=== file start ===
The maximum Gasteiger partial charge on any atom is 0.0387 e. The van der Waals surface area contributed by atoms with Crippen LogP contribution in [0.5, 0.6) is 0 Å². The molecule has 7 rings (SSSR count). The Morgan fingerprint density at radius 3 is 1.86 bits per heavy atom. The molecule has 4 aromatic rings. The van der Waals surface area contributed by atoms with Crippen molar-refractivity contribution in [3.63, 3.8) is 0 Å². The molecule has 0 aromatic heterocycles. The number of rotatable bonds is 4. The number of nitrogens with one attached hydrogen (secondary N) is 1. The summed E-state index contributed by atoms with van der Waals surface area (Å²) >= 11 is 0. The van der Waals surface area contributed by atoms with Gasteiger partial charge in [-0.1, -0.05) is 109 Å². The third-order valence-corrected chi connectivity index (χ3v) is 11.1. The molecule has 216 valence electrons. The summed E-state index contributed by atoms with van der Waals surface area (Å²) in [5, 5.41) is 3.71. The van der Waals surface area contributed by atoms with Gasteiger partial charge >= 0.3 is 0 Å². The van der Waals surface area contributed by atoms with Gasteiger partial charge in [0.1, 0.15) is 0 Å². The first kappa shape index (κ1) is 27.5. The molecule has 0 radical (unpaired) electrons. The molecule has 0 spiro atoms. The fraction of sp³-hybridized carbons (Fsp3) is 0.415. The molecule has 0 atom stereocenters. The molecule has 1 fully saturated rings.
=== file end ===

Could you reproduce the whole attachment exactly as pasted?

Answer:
The maximum Gasteiger partial charge on any atom is 0.0387 e. The van der Waals surface area contributed by atoms with Crippen LogP contribution in [0.5, 0.6) is 0 Å². The molecule has 7 rings (SSSR count). The Morgan fingerprint density at radius 3 is 1.86 bits per heavy atom. The molecule has 4 aromatic rings. The van der Waals surface area contributed by atoms with Crippen molar-refractivity contribution in [3.63, 3.8) is 0 Å². The molecule has 0 aromatic heterocycles. The number of rotatable bonds is 4. The number of nitrogens with one attached hydrogen (secondary N) is 1. The summed E-state index contributed by atoms with van der Waals surface area (Å²) >= 11 is 0. The van der Waals surface area contributed by atoms with Gasteiger partial charge in [-0.1, -0.05) is 109 Å². The third-order valence-corrected chi connectivity index (χ3v) is 11.1. The molecule has 216 valence electrons. The summed E-state index contributed by atoms with van der Waals surface area (Å²) in [5, 5.41) is 3.71. The van der Waals surface area contributed by atoms with Gasteiger partial charge >= 0.3 is 0 Å². The van der Waals surface area contributed by atoms with Gasteiger partial charge in [0.1, 0.15) is 0 Å². The first kappa shape index (κ1) is 27.5. The molecule has 0 radical (unpaired) electrons. The molecule has 0 spiro atoms. The fraction of sp³-hybridized carbons (Fsp3) is 0.415. The molecule has 0 atom stereocenters. The molecule has 1 fully saturated rings.